- Asylum and immigration: AIRE Centre (London, EU issues), ATLEU (London, trafficking), Greater Manchester Immigration Aid Unit (GMIAU) (includes a special project on refugee family reunion), Kids in Need of Defence UK, Liverpool Law Clinic (statelessness), Manual Bravo Project (Leeds, fresh claims), Migrant Help, Project for the Registration of the Children as British Citizens,
- Asylum support: Asylum Support Appeals Project (ASAP) (London), GMIAU (Manchester), Refugee Action
- Benefits: Child Poverty Action Group (London), Greater Manchester Law Centre, Free Representation Unit (FRU) (London, through referral agencies)
- Clinical negligence: Action Against Medical Accidents
- Community care (access to health and social services from the NHS and local authorities): Disability Law Service, SeAp
- Criminal: Appeal, Criminal Cases Review Commission, Falsely Accused Carers & Teachers (FACT)
- Debt/money advice: Manchester CAB, Money Advice Service (government service), Money A+E, Money Advice Plus, Money Advice Trust, Step Change
- Employment and discrimination: ACAS, Disability Justice Project, Equality Advisory Support Service, Equality and Human Rights Commission, Free Representation Unit (FRU) (London), Maternity Action, The Monitoring Group (racial discrimination), Protect (whisteblowing), Working Families. Trade unions also offer advice and support.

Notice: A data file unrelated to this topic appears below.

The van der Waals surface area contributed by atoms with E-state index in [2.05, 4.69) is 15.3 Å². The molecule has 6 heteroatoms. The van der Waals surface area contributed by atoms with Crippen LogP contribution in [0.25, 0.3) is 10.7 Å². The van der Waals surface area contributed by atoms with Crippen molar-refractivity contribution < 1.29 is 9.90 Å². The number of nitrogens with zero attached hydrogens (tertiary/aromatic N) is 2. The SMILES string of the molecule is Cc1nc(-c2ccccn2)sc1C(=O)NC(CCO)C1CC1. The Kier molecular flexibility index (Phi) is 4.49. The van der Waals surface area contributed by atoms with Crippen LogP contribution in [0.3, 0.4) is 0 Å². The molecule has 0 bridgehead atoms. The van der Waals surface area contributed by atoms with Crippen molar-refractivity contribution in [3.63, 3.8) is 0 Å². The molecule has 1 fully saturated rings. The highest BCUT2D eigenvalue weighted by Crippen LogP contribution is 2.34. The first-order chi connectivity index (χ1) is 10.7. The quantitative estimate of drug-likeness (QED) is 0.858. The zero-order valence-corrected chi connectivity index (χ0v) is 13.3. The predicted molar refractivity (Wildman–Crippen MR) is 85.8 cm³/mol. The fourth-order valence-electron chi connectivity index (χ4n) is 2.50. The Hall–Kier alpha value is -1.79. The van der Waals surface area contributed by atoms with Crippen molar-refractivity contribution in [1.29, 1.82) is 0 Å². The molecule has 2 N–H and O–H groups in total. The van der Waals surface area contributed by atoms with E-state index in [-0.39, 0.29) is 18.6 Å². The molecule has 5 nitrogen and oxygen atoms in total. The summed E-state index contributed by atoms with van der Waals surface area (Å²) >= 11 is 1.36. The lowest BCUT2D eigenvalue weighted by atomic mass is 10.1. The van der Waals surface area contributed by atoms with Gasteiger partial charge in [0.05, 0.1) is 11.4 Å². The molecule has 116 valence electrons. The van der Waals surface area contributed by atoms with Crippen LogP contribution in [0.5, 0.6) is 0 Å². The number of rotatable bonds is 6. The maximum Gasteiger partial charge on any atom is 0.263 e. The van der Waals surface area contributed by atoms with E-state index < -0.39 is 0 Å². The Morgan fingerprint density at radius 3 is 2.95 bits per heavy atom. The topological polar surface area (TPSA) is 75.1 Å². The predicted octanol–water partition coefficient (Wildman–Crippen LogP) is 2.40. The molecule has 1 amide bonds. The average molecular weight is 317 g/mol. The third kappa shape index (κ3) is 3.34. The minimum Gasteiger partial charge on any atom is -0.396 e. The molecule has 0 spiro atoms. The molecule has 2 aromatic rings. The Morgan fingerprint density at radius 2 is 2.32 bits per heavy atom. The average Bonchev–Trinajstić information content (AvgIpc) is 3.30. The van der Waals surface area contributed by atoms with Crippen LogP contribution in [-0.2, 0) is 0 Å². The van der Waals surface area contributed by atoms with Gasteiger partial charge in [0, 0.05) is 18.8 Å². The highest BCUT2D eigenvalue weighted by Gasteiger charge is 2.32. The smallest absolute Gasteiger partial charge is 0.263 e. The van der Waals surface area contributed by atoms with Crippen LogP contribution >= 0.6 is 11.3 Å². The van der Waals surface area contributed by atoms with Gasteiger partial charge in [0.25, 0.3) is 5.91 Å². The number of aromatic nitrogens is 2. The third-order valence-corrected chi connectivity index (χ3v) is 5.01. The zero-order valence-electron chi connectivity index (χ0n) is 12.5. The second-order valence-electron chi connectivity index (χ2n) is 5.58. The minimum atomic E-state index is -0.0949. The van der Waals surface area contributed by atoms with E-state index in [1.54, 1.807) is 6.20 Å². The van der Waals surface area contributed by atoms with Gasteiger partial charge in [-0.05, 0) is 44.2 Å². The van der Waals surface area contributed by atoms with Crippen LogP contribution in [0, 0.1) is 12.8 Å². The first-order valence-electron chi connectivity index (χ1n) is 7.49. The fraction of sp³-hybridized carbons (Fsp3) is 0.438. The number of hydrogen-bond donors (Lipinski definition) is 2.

- Education: Schools Exclusion Project
- Housing and homelessness: Shelter England, Shelter Cymru
- Mental health: MIND
- Human rights: Justice, Liberty, Rightsinfo, Wales Observatory on Human Rights of Children
- Inquests: INQUEST, Love, Jasmine (Liverpool)
- International: Amicus, Bar Human Rights Committee, Human Rights Watch, Refugee Legal Support
- Prison: Howard League for Penal Reform (for children), Prisoners Advice Service
For practical/emotional (not legal) support at court, Support Through Court (formerly known as the Personal Support Unit, or PSU) may be able to help.
Members of chambers belong to and/or support the following organizations which represent not just our interests but the interests of the clients we serve, although they do not provide direct legal services they may be useful sources of information: